The Virgin Islands National Park on St. John encompasses miles of lush forest, historic plantation ruins, pristine beaches and coral reefs teaming with marine life. Trails weave by scenic lookout points, many ending at the shoreline of a wonderful beach. Sun seekers will be delighted by the beaches on St. John, which are some of the most beautiful in the Caribbean.
The park is well developed which makes exploring the historical sites, beaches and trails easy and rewarding. The top points of interest are Trunk Bay, Cinnamon Bay, Cinnamon Bay Plantation ruins and Annaberg Plantation. These are just four of the dozens of National Park Sites & Ruins you can explore. You can enjoy the National Park by boat, camping, fishing, kayaking, hiking, scuba diving, snorkeling, swimming and bird watching!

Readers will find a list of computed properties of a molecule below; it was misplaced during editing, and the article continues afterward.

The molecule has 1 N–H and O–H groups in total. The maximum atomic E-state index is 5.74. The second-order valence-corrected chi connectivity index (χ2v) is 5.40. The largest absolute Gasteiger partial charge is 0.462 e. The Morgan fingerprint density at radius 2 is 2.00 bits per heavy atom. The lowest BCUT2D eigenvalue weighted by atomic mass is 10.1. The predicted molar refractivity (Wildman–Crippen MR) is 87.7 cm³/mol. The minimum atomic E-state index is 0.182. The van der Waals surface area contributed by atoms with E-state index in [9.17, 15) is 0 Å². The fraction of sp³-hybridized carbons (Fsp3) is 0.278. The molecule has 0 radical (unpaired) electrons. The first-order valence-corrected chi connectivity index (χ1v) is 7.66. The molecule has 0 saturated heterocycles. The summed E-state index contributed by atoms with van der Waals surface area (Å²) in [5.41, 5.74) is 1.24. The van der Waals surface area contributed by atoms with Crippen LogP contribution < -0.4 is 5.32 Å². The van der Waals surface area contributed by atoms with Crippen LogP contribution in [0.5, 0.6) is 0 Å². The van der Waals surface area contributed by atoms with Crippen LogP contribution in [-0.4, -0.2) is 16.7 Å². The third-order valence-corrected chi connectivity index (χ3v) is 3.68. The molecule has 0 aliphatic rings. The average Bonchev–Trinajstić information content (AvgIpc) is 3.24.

Brief History of the Park
In 1956 Lawrence Rockefeller, through the non-profit organization Jackson Hole Inc., donated 5000 acres of land on St. John to the National Park Service. On August 2nd of the same year United States Congress passed legislation to establish the Virgin Islands National Park. The legislation stipulated that the Park’s holdings on St. John could not exceed 9,485 acres. St. John contains a total of 12,500 acres. In 1962 the boundaries of the Virgin Islands National Park were expanded to include 5,650 acres of submerged lands and waters that contain a significant amount of coral reefs, shorelines and marine life.
In 2001 the Virgin Islands Coral Reef National Monument was established from 12,708 acres of federally owned submerged lands off the island of St. John. This area, administered by the National Park Service, protects coral reef and mangrove habitat crucial for the biological diversity of the entire Caribbean.
In 1978 a large portion of Hassel Island, a small island within St. Thomas’ Charlotte Amalie Harbor, was donated to the Virgin Islands National Park.